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Helping a 5yo learn to knit?

post #1 of 13
Thread Starter 

My daughter desperately wants to knit.  And since we're somewhat Waldorf-inspired in our homeschooling, knitting is "on the curriculum" anyway.  :)

 

We have the great book "A First Book of Knitting for Children".  It's got great rhymes for remembering the steps for each type of stitch.  We're trying just to get a basic knit stitch working for her.  She understands the steps.  

 

The problem that she has is just in the coordination of holding the needles and the yarn at the same time.  Like, the very first step "under the fence", when you put the right needle through the loop.  She has to let go of the right needle in order to loop the yarn.  The pictures in the book show the right needle apparently just hanging there. But it just drops out for her.  So we try to grab it with the thumb and forefinger of the left hand (which is how I do it myself) but that seems to be too complex for her -- she keeps letting go of the left needle first, or else she manages to grab it but twists her left hand so the stitches get all twisted... Then when bringing the needle back through, popping off the stitch from the left needle without dropping it off the right needle is a whole other challenge.

 

I know the temptation is just to say "she's too young" (she turns 5 tomorrow!) but I know for a fact that many kids this age are able to get it working, and she does really want to do it.  And in general she's actually very dextrous for her age -- she's taking violin lessons and her teacher is impressed with her coordination and dexterity, and she does piano with me too... her drawing and writing skills are also "ahead of average" for her age.  

 

So I'm wondering if there are tips out there from those with more experience, of how we can help a young child with the more difficult coordination aspects of a basic knit stitch.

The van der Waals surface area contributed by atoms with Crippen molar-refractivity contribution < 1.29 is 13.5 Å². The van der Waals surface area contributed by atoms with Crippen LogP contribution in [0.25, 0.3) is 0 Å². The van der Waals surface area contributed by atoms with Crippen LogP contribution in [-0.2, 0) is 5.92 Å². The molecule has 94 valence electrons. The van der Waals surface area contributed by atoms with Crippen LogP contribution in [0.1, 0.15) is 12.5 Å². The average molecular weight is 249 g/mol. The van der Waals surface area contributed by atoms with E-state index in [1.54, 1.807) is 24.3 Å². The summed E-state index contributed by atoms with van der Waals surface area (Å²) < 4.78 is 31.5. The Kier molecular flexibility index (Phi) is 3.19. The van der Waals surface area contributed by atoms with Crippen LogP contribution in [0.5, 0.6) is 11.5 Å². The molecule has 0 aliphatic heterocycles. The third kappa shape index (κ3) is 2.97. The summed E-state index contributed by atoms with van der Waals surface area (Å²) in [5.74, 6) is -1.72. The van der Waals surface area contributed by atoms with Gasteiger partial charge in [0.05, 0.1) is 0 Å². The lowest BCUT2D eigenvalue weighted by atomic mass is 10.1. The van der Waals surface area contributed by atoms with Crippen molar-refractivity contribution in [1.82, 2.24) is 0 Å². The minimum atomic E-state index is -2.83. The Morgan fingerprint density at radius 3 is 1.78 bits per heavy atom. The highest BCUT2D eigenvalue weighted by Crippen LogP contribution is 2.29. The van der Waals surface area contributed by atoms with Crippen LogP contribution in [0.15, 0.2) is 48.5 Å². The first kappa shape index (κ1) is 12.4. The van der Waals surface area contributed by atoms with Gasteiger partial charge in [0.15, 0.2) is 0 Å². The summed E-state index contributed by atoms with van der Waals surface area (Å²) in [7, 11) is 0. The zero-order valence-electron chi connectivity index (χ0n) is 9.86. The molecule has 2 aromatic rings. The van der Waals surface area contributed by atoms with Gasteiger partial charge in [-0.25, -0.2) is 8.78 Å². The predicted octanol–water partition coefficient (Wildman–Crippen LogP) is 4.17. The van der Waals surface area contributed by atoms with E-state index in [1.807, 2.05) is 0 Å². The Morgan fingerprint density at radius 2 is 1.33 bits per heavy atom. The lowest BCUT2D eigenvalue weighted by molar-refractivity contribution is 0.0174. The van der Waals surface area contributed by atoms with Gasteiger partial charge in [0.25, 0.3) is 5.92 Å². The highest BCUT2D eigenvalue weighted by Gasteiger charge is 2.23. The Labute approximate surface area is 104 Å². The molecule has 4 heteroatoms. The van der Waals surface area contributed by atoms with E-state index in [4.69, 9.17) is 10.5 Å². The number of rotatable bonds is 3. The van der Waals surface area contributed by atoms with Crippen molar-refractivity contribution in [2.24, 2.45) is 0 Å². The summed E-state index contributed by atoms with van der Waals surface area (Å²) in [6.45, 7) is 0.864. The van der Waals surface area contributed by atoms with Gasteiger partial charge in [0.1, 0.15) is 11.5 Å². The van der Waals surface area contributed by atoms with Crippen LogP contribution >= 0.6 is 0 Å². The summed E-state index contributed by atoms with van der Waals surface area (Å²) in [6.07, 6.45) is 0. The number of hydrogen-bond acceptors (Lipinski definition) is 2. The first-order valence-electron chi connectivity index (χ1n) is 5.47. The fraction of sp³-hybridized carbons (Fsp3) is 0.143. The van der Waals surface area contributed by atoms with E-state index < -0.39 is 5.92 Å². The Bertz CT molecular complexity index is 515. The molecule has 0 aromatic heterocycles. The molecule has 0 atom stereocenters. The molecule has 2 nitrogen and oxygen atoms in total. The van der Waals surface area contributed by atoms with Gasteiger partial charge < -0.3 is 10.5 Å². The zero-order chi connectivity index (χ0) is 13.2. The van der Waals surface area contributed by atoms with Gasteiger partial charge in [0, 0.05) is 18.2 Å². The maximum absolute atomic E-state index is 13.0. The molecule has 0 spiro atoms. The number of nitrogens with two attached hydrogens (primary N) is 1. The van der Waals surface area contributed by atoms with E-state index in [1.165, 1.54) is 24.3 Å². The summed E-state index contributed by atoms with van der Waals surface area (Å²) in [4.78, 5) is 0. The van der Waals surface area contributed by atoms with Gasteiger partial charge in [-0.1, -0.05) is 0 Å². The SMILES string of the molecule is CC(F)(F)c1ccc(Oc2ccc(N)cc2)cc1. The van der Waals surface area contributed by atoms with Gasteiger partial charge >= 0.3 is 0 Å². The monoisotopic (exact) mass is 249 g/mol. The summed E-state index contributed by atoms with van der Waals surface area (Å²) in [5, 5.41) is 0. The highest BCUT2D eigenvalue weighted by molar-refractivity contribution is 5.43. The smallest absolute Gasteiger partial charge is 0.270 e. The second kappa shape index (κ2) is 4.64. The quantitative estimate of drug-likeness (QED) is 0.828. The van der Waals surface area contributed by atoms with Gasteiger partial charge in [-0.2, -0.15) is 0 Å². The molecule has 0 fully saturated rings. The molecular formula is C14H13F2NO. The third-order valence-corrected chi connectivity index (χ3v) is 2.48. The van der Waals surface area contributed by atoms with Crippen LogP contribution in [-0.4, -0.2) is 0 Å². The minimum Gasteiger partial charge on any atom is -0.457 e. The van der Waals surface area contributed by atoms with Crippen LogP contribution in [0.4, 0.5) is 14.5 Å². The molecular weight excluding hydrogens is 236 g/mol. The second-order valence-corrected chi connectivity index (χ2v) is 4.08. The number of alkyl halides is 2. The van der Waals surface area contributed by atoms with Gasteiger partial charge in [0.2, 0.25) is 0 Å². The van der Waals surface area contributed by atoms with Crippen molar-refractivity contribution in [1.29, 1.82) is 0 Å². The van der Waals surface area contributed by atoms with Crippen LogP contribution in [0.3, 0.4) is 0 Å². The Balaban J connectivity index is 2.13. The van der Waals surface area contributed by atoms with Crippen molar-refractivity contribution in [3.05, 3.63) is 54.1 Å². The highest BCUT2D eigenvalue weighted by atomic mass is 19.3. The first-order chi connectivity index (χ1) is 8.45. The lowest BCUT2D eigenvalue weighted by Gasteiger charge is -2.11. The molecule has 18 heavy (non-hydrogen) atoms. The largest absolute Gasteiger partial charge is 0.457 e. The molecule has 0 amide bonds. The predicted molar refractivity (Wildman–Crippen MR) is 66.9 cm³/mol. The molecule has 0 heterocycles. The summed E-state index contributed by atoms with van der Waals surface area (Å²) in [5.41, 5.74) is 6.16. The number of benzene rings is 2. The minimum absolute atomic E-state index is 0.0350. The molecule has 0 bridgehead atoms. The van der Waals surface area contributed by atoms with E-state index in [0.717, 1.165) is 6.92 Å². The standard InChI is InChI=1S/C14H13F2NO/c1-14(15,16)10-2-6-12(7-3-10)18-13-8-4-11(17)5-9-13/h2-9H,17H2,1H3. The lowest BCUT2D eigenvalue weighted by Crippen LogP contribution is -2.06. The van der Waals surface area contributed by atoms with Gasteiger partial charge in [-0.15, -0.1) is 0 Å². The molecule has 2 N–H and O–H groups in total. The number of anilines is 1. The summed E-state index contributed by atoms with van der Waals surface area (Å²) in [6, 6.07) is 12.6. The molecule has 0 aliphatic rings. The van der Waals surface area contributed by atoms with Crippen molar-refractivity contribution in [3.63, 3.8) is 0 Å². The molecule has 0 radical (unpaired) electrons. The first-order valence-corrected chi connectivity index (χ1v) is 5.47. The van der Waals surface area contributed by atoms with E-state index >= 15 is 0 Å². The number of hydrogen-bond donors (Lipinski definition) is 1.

She does have nice thick needles to work with (size 10.5) and they're wooden, so not too slippery.  And we know about "finger knitting" and we'll probably do some of that too, but she's really keen to work with the needles.

post #2 of 13

Does she have short needles( 6-7 inches?) that aren't too heavy and are well balanced? That makes a big difference imo for helping little ones get the hang of it. And I wouldn't make them too big/thick as she likely has tiny hands.  I recent knit a scarf with a 40mm needle and a double strand of roving,  and I had to put the needles down on occasion so I can appreciate how large needles would be challenging for small hands.

 

Do you knit?  If so I would start her on your lap and you can either work the yarn or the needles for her while she focuses on one aspect of knititng. Once she's got that motion and rhythm down you can switch and practise the other one. My kids still let go of the needles sometimes - it takes a while.  It also helps if you cast on and knit a few rows for her so that there's some weight to the piece - also helps keep it from slipping off while they are juggling needles and yarn in the beginning.

 

We actually made our own needles and didn't highly polish them so they have a bit of "grip" to them, We also use wool yarn which isn't super tightly spun - again so it isn't so slippery.

 

I do think that a newly 5 year old may be tad young for the mechanics of this skill.  My kids all learned to knit btn the ages of 6 - 7 when they had more manual dexterity. In Waldorf schools they teach the skill in grade 1 (which is about ages 6-7 as well iirc).